With Language Lessons, mumblecore goes digital, joining the ranks of an all-new, immediately oversaturated Zoom genre. Call it Zoomcore if you will. In the wake of a post-COVID world, there was always going to be a wave of art exploring the pandemic and its profound effect on everything and everyone. There’s a sort of noxious sentiment that arises in times of strife, that the best art is derived from pain and suffering. That only in darkness can we really see the light.
There was a notion that this pandemic would bring out incredible art, that of which could not otherwise have been made. As we begin to see a future beyond this pandemic take shape and a few COVID-centered films have come and gone, it becomes apparent that art hasn’t gotten better, so much as it has changed. There has yet to be a film that you can say is truly better for the limitations this time has brought on it. That is until now.
With Natalie Morales’ directorial debut, the potential of socially-distanced, Zoom cinema feels fully realized.
Language Lessons follows a Spanish teacher and her student, played respectively by director Natalie Morales and co-writer/producer Mark Duplass as they navigate Spanish lessons before they must also navigate their own hardships and personal tragedies, all via webcam. The premise is almost deceptively simple and going in, you could be forgiven for expecting something a bit hokey and contrived. What follows, however, is anything but, as the film excels in achieving a level of authenticity both technically and emotionally, with the two working hand-in-hand.
To work with a gimmick such as this, or really any other for that matter, you have to tie your presentation directly into the story at play. If you can’t justify your limitation as a genuine artistic choice then it just feels like a limitation. Language Lessons overcomes this hurdle effortlessly, as it becomes immediately clear that there is no other way to tell this story.
Mumblecore dramedies laced with dark humor and a sort of ‘aw shucks’ sincerity are nothing new, but to tie it so specifically in reality and to actually force those genre quirks into the identity of your characters and larger film is completely new. These characters aren’t awkward solely in service of laughs, but because Zoom is super f*cking awkward. Natalie Morales lets these characters be hilarious in moments and unfunny in others, profoundly sincere in one place and totally cheesy in another.
Everything that Language Lessons is all about is an extension of the characters we watch through the entirety of its runtime. If the film had failed in making them feel real or the presentation accurate to life, absolutely nothing could have worked. But because it does feel tangible, everything else follows. Its flaws become indiscernible from the flaws of its characters and in that way, it may be one of the most truly authentic character studies I’ve seen committed to screen.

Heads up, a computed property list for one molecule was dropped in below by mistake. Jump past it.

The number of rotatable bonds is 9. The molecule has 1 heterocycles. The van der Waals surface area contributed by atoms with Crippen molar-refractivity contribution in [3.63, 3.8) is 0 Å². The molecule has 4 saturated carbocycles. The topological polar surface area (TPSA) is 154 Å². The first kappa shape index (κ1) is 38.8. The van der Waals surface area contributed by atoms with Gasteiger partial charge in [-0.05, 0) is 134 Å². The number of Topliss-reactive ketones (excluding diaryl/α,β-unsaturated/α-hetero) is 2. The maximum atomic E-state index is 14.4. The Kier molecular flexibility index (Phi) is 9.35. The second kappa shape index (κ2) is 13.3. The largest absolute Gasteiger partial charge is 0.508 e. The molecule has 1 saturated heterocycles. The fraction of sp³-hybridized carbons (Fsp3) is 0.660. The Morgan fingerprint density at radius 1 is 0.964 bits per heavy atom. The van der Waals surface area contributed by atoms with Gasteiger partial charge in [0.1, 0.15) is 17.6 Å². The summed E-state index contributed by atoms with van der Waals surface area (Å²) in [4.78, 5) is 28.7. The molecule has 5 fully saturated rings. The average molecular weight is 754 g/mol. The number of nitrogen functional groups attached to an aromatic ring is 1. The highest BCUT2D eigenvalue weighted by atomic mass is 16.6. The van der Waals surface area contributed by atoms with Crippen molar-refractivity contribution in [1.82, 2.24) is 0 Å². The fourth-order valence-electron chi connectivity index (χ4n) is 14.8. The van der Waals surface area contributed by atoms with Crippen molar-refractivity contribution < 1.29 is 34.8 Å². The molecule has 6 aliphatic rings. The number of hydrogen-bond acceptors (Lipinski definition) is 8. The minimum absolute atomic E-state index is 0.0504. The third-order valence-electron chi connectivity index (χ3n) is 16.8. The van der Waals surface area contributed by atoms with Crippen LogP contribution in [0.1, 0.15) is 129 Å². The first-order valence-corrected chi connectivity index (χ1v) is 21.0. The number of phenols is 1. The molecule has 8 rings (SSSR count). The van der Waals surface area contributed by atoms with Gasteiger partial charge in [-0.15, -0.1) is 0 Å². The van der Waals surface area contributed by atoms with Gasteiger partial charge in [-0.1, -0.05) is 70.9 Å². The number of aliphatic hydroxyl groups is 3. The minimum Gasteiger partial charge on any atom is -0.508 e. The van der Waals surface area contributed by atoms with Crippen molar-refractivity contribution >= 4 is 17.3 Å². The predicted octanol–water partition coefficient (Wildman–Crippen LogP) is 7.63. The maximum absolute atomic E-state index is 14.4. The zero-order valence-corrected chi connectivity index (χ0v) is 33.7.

So much of this film’s successes can be attributed to the writing and directing from Natalie Morales, but so too can that be said of its performances. Natalie Morales runs the gamut here, beginning as charming and kind, veering into awkward and eventually a bit unkind, then there and back again. It’s the kind of performance where nothing is held back because nothing can be when you’re staring directly into a camera.
In this Zoom format, false emotions register at the speed of light and true ones become truer, making you feel as if you’re on a call muted and watching other sides of two lives unfold. The same can be said for the truly sublime Mark Duplass, whose performance holds some of the film’s most heartbreaking moments, carrying himself with a quiet devastation and nuance that calls to mind the very real isolation and pain so many experienced (and are experiencing) in this pandemic.
And that’s exactly it with Language Lessons. Among its achievements, what stands tallest is that Natalie Morales and co. were able to make a film about life in a period of transformative pain and sadness, without ever needing to mention its real-world implications. We know about COVID and we understand why the film is presented the way it is. We don’t need films that portray the pandemic, so much as ones that listen to the current moment and say something about it. Things are bad. The world is scary and sometimes it can feel as if there’s little in the way of hope. Language Lessons serves as a gentle, kind reminder that when we connect with others, in whatever way that might be, there will always be hope. And that things will always get better.